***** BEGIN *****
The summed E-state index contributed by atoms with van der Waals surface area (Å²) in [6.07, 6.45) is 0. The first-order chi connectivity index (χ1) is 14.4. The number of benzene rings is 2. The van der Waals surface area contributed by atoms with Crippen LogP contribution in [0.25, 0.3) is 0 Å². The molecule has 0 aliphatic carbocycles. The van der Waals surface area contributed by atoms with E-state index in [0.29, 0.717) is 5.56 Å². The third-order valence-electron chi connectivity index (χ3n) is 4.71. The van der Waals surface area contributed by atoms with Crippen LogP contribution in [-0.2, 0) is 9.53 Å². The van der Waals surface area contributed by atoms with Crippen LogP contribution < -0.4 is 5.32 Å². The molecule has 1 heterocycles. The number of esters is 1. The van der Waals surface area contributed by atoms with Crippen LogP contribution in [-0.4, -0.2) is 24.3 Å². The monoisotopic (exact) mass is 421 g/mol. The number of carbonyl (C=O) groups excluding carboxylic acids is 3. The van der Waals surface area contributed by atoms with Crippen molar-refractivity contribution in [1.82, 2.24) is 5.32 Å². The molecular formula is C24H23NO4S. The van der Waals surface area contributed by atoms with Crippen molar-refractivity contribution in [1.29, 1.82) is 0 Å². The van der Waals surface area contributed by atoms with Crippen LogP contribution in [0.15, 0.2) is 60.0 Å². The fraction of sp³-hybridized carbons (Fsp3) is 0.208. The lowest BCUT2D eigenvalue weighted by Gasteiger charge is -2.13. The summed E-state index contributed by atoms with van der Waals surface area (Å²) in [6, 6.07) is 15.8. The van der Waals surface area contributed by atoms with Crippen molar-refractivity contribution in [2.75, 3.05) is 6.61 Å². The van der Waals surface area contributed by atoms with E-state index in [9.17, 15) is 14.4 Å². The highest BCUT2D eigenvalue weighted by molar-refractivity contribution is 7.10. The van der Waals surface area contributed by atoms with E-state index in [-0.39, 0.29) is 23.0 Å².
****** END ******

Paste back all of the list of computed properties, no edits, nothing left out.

The summed E-state index contributed by atoms with van der Waals surface area (Å²) in [6.07, 6.45) is 0. The first-order chi connectivity index (χ1) is 14.4. The number of benzene rings is 2. The van der Waals surface area contributed by atoms with Crippen LogP contribution in [0.25, 0.3) is 0 Å². The molecule has 0 aliphatic carbocycles. The van der Waals surface area contributed by atoms with E-state index in [0.29, 0.717) is 5.56 Å². The third-order valence-electron chi connectivity index (χ3n) is 4.71. The van der Waals surface area contributed by atoms with Crippen LogP contribution in [-0.2, 0) is 9.53 Å². The van der Waals surface area contributed by atoms with Crippen LogP contribution < -0.4 is 5.32 Å². The molecule has 1 heterocycles. The number of esters is 1. The van der Waals surface area contributed by atoms with Crippen LogP contribution in [-0.4, -0.2) is 24.3 Å². The monoisotopic (exact) mass is 421 g/mol. The number of carbonyl (C=O) groups excluding carboxylic acids is 3. The van der Waals surface area contributed by atoms with Crippen molar-refractivity contribution in [1.82, 2.24) is 5.32 Å². The molecular formula is C24H23NO4S. The van der Waals surface area contributed by atoms with Crippen molar-refractivity contribution in [1.29, 1.82) is 0 Å². The van der Waals surface area contributed by atoms with Crippen LogP contribution in [0.15, 0.2) is 60.0 Å². The fraction of sp³-hybridized carbons (Fsp3) is 0.208. The lowest BCUT2D eigenvalue weighted by Gasteiger charge is -2.13. The summed E-state index contributed by atoms with van der Waals surface area (Å²) in [6, 6.07) is 15.8. The van der Waals surface area contributed by atoms with Crippen molar-refractivity contribution in [2.75, 3.05) is 6.61 Å². The van der Waals surface area contributed by atoms with E-state index in [9.17, 15) is 14.4 Å². The highest BCUT2D eigenvalue weighted by molar-refractivity contribution is 7.10. The van der Waals surface area contributed by atoms with E-state index in [-0.39, 0.29) is 23.0 Å².